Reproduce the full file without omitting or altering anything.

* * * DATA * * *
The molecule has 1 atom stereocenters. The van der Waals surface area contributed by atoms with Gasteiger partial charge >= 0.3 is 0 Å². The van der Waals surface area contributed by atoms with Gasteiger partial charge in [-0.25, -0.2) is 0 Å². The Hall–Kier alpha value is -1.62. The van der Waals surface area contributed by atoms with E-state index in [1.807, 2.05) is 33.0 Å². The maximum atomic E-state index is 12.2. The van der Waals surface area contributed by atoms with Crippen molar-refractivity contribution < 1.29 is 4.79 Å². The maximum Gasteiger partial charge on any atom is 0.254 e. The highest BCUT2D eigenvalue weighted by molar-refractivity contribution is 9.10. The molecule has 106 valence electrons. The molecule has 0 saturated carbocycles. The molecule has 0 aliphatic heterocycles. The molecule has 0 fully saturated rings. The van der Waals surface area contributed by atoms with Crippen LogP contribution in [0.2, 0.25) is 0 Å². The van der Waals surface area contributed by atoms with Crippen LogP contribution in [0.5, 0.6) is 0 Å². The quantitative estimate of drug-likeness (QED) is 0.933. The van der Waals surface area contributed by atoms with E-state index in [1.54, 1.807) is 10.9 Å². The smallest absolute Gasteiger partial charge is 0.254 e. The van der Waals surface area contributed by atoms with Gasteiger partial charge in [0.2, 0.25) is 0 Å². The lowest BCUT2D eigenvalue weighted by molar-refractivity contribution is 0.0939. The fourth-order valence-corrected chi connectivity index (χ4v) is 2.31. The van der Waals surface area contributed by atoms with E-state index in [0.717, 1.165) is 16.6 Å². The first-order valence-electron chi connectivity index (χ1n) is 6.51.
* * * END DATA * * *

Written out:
The molecule has 1 atom stereocenters. The van der Waals surface area contributed by atoms with Gasteiger partial charge >= 0.3 is 0 Å². The van der Waals surface area contributed by atoms with Gasteiger partial charge in [-0.25, -0.2) is 0 Å². The Hall–Kier alpha value is -1.62. The van der Waals surface area contributed by atoms with E-state index in [1.807, 2.05) is 33.0 Å². The maximum atomic E-state index is 12.2. The van der Waals surface area contributed by atoms with Crippen molar-refractivity contribution < 1.29 is 4.79 Å². The maximum Gasteiger partial charge on any atom is 0.254 e. The highest BCUT2D eigenvalue weighted by molar-refractivity contribution is 9.10. The molecule has 106 valence electrons. The molecule has 0 saturated carbocycles. The molecule has 0 aliphatic heterocycles. The molecule has 0 fully saturated rings. The van der Waals surface area contributed by atoms with Crippen LogP contribution in [0.2, 0.25) is 0 Å². The van der Waals surface area contributed by atoms with Crippen LogP contribution in [0.5, 0.6) is 0 Å². The quantitative estimate of drug-likeness (QED) is 0.933. The van der Waals surface area contributed by atoms with E-state index in [1.54, 1.807) is 10.9 Å². The smallest absolute Gasteiger partial charge is 0.254 e. The van der Waals surface area contributed by atoms with Gasteiger partial charge in [0.2, 0.25) is 0 Å². The lowest BCUT2D eigenvalue weighted by molar-refractivity contribution is 0.0939. The fourth-order valence-corrected chi connectivity index (χ4v) is 2.31. The van der Waals surface area contributed by atoms with E-state index in [0.717, 1.165) is 16.6 Å². The first-order valence-electron chi connectivity index (χ1n) is 6.51.